It happens in a moment.
You’re casually scrolling through your newsfeed. You catch a glimpse of someone doing or saying something you don’t agree with.
Maybe you see a photo of a few people hugging after dinner at a restaurant…with people in the background sitting at tables that are closer than six feet apart…and servers who aren’t wearing masks?!
Before another thought enters your mind, you type a scathing comment: “It’s people like you who are killing people like me!” You feel like you did your good deed for the day.
Then, you get a notification. Your friend responded to your comment: “The photo was from a year ago. You should have read the caption first.”
You only lost your marbles for a moment, but the damage is done.
You got emotionally hijacked. I’ve been there before as well.
How you lose your mind
Critical thinking and rational thought occur in your frontal lobe. Emotions take place in your amygdala.
When your amygdala gets triggered by good or bad emotions, it hijacks your frontal lobe.
Emotions literally make you lose your mind.
If you’ve ever bought something and brought it home (or brought someone home) only to feel regretful after the fact, you were probably emotionally hijacked when you made that decision.
If you’ve ever said or done something hurtful you later regretted, you were probably emotionally hijacked, too. Or, maybe you’re just a jerk too, but let’s hope not.
You are more susceptible to emotional hijacking in stressful environments, where you’re bombarded with messages of fear, anger, and disdain, like the news or Twitter.
Studies have also found that the amygdala modulates the fear response in humans. Fearful stimuli including fearful faces, fear inducing images, and fear conditioned cues, have been found to activate amygdala in several brain imaging studies…Kerry J. Ressler, Amygdala Activity, Fear, and Anxiety: Modulation by Stress
The point is, if you act before you get your emotions under control, you’re more likely to act in a way you’ll later regret.
To use common sense and critical thinking, you must first learn to tame your emotions.
Critical Thinking vs. Criticism and Condemnation
You can’t convince with criticism and condemnation. No matter how loud, offensive, or cruel you are, criticisms and condemnation only push people away and make you look like a jerk.
Belittling others makes you look small-minded, not those you try to defame.
Why does one human treat another so…inhumanly? In my opinion, there are three possible reasons:
- They’re emotionally hijacked, and the only response they can come up with in such an emotional state is to slam and slander others.
- They name-call and criticize the messenger because they don’t understand their own position well enough to argue about the message itself. Instead, they try to eliminate the message by cutting down the messenger.
- They believe that by slandering someone harshly enough, the other person will be afraid to speak up any further. This one is a favorite among the Rules For Radicals followers: “Ridicule is man’s most potent weapon.”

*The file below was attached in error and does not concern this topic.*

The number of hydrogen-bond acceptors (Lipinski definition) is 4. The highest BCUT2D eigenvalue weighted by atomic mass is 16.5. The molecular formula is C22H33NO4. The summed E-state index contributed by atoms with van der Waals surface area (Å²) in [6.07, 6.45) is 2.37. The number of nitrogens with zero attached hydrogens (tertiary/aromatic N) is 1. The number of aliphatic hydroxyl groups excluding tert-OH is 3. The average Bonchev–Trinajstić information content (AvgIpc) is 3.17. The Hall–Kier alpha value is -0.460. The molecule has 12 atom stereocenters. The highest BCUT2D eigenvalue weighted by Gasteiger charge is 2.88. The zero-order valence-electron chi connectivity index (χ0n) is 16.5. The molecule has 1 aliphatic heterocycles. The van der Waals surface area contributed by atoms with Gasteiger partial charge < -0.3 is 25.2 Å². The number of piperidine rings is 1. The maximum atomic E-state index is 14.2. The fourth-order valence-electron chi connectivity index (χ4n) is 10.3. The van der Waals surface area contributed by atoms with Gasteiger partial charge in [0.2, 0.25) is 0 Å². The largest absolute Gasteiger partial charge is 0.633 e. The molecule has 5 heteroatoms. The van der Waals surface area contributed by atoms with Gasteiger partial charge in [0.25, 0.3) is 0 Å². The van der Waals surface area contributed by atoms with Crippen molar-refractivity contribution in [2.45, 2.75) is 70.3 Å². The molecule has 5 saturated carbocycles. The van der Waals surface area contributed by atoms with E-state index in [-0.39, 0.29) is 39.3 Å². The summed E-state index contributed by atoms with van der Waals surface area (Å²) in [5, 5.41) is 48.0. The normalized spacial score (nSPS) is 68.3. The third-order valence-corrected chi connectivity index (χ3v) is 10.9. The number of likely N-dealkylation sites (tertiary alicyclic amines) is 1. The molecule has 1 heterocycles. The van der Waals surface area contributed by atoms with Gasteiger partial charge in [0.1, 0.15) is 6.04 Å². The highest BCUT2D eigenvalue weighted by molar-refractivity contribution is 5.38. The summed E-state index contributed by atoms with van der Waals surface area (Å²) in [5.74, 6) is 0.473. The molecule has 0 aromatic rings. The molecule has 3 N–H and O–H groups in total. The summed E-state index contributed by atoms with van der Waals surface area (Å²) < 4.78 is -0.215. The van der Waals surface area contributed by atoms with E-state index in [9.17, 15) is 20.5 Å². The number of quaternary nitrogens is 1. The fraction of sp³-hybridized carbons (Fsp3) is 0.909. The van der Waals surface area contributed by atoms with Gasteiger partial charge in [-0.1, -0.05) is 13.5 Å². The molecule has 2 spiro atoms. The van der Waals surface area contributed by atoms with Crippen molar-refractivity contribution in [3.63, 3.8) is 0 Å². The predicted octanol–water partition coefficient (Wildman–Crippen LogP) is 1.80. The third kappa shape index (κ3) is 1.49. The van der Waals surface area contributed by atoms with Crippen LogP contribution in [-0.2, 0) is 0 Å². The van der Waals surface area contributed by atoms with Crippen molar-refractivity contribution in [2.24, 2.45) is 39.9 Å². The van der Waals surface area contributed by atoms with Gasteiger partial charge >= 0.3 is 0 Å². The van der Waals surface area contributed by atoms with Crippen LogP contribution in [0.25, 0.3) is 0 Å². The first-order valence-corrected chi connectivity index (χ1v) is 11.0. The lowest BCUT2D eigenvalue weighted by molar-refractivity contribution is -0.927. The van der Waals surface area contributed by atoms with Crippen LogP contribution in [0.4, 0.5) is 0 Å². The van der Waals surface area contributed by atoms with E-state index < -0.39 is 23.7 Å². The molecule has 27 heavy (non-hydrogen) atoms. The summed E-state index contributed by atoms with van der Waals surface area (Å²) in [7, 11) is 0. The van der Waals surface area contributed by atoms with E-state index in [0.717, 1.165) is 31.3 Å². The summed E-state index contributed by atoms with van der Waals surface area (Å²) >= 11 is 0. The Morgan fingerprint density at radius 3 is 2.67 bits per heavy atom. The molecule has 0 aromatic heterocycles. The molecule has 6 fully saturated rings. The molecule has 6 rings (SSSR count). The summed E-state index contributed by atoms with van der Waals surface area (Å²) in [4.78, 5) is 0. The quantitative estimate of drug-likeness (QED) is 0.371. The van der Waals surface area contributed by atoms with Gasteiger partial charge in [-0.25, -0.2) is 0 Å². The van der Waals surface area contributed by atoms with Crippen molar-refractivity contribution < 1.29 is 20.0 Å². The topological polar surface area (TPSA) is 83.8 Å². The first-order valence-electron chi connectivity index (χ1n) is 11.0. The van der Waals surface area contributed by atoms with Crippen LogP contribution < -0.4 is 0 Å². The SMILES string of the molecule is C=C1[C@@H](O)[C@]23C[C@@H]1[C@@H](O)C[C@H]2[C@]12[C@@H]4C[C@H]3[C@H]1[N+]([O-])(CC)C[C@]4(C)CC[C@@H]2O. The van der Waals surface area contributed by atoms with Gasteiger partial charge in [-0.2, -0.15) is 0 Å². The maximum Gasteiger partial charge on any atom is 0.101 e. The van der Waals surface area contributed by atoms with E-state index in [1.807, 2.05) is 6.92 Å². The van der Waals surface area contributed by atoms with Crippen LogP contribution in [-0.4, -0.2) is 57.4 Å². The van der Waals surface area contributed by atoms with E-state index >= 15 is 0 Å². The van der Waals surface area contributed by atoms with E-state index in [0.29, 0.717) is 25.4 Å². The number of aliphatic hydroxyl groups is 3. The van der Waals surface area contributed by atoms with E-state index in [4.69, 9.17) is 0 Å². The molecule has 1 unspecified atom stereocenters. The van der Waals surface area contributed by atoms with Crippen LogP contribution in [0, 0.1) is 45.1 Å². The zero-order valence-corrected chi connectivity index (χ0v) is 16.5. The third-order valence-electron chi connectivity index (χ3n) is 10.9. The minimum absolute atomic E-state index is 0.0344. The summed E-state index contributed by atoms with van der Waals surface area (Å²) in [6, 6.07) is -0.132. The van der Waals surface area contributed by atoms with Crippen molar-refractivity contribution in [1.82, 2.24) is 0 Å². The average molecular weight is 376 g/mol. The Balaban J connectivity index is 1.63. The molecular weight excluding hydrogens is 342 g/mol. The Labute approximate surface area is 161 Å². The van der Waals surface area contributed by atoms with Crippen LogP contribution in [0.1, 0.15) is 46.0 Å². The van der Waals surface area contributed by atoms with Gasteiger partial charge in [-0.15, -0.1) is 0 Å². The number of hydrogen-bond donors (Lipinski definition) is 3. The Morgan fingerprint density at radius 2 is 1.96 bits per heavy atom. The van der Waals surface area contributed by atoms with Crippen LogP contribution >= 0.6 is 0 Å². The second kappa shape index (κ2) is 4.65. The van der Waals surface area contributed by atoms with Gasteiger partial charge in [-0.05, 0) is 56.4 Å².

Whatever the reason, choosing a harsh reaction instead of a respectful response is a childish way to treat another person.
If you’re on the receiving end of such childish criticism and condemnation, allow me to suggest a trick I learned long ago.
This past week, I was called a narcissistic a$$hole based on my belief that healthy people who choose to, should be able to get back to normal life.
Not because I enjoy reading stuff like that, but because I’ve found that’s the easiest way to shut down my own amygdala if I feel defensive, irritated, or angry.
I learned the smiling trick while growing up as a fat kid. My nickname was CP (Chubby & Porky).
When I got teased, I learned to smile. When I smiled, it changed how I was feeling and allowed me to think more clearly.
It’s almost impossible to remain emotionally hijacked while forcing a smile on your face.
The faster you can turn down your emotions, the quicker you can turn up your critical thinking and come up with a solution. Sometimes that solution is as simple as a thoughtful response to the insult.
Give it a try. Smile when someone slanders you.
Like I mentioned in my article on behavioral priming, sometimes simply being aware of what’s happening can help you stop it.
Today, if you start a discussion about reopening America or the appropriate approach to COVID-19, it leads to more angry name-calling, moral judgments, and virtue signaling than anything that resembles a mature “discussion.”
Yet, these are the topics voter-eligible, mature adults should discuss. After all, we are responsible for building a solid country for the generations to come.
Skip the mindless slander.
Wait to add to the conversation until you’ve put your emotions in check.
Then, once you’ve regained control of your mind, you’ll be able to offer wisdom and insight to the conversation, rather than further poisoning it with anger, fear, and disdain.